I appreciate the post, and the desire to move beyond platitudes. As a pastor in a mainstream Protestant denomination (United Church of Christ) which prides itself as an open and affirming, I confess that the struggle, for both liberal and conservatives, is how we live our profession in the presence of lgbt christians. Do we allow them to speak for themselves? Are we willing to hear how God’s Spirit is working in their lives and relationships? Can we stop shouting our ideological (often disguised as theological) positions, in order to hear God
    Soli Deo Gloria.

    Thursday, April 23, 2009 at 11:31 pm | Permalink
  6. Alejandro wrote:

    You may have done before, but I’ll ask here: could you point us to the Archbishop’s work (articles, speeches, news reports, etc. or whatever) on the subject? I’ve read very little and from what I have read I didn’t gather as much.

    Friday, April 24, 2009 at 6:18 am | Permalink
  7. Mike Bull wrote:

    I disagree totally. I could be wrong but this seems to confuse wrestling with sin with wrestling with whether or not it is actually sin. We have clear guidance from Scripture. Our difficult task is to reshape the world according to it. Vacillating on, or being unsettled on settled truth doesn’t help anyone. The real question is how the Bible ‘blueprint’ is to be measured out on the ground.

    Also, there is a big Scriptural difference in dealing with gays and gay Christians. We all, as harlots and tax collectors, come into the kingdom and are forgiven. But once on the other side of Jesus’ “go and sin no more”, church discipline should come into play. Jezebel gets excommunicated if she won’t repent.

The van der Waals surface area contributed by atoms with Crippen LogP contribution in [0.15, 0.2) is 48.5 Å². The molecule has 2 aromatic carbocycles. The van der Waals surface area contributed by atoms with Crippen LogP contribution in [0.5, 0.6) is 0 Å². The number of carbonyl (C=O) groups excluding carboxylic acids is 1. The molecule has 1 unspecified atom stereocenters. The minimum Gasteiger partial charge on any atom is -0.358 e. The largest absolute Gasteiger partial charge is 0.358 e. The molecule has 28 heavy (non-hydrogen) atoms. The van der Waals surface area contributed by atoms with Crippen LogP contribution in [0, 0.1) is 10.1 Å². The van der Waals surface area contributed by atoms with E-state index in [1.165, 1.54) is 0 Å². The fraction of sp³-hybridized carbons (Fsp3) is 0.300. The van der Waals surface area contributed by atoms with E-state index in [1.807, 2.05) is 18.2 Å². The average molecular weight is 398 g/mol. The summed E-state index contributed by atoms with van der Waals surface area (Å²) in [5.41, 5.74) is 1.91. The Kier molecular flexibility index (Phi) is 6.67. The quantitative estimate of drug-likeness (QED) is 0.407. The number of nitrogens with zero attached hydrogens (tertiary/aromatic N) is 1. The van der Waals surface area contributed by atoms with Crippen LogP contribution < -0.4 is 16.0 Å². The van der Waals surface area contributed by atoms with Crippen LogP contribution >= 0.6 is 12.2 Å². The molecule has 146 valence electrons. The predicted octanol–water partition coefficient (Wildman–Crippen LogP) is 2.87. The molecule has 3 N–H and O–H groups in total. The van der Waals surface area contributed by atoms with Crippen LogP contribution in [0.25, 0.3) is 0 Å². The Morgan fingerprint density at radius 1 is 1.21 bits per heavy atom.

The discussion isn’t about whether or not we begin with ideology. We always begin with Word, and that is where the evil one always poses his questions.

    Friday, April 24, 2009 at 8:35 pm | Permalink
  8. Mike,
    Where does Scripture give us any clue that it’s to be used as a “blue-print” or to be used to “reshape the world”?
    Nice post Halden! Good food for thought!

    Saturday, April 25, 2009 at 8:13 am | Permalink
  9. Derek wrote:

    Mike, i think you are confusing “the word” with “the Word.” For many the difference is significant.

    Saturday, April 25, 2009 at 9:09 am | Permalink
  10. roger flyer wrote:

    Whoah! Mike your surname forewarns us! but the china shop of language can’t quite handle your rush…what is the oth3r side of Jesus? Word? and Who is Jezebel?

    Monday, April 27, 2009 at 5:47 am | Permalink
  11. Mike Bull wrote:

    Re the comment on word vs. Word, the Bible makes clear distinctions on this issue.
    Doug Wilson expounds the same point today:

    Hate Crimes, Sex, and the Love of God

    “Those who know that their sexual failures are sin are in a different category than those who want to remake the world in a way that conforms to their lusts.”

    Doug is a great one for dealing with the real world without letting it water him down (unlike Williams, brilliant though he can be). Love can be a surgeon’s scalpel, and often is.

    On the blueprint idea, it’s throughout scripture. Sorry if my Scriptural allusions seem all over the shop. I just wrote a book on biblical typology and it keeps slipping out. We need to learn to speak Bible. Who is Jezebel? Golly. Time to put down those other books and pick up the Old Testament.

    We remake the world through the sacraments and self-sacrifice. At the feast, we examine ourselves and are divided in two – judicially. And the gospel divides the world in two – judicially. If we are not remaking the world, others certainly are. We pop our heads out and wave the rubber sword of the gnostic, but that’s exactly what has gotten the west to where it is now.

    On remaking the world I made some comments here:

    I enjoy your blog.

    Wednesday, May 6, 2009 at 4:23 pm | Permalink
  12. roger flyer wrote:

    Hi Mike-
    I was wondering who in the contemporary church represents Jezebel to you? This was a phrase I heard spoken in the ‘stream’ of the church I used to be part of. It always perplexed me. Who would you call out and ex-communicate as ‘Jezebel’ today? Gay people?

    I think you are wrong to think scripture gives us blueprints.

    Wednesday, May 6, 2009 at 4:34 pm | Permalink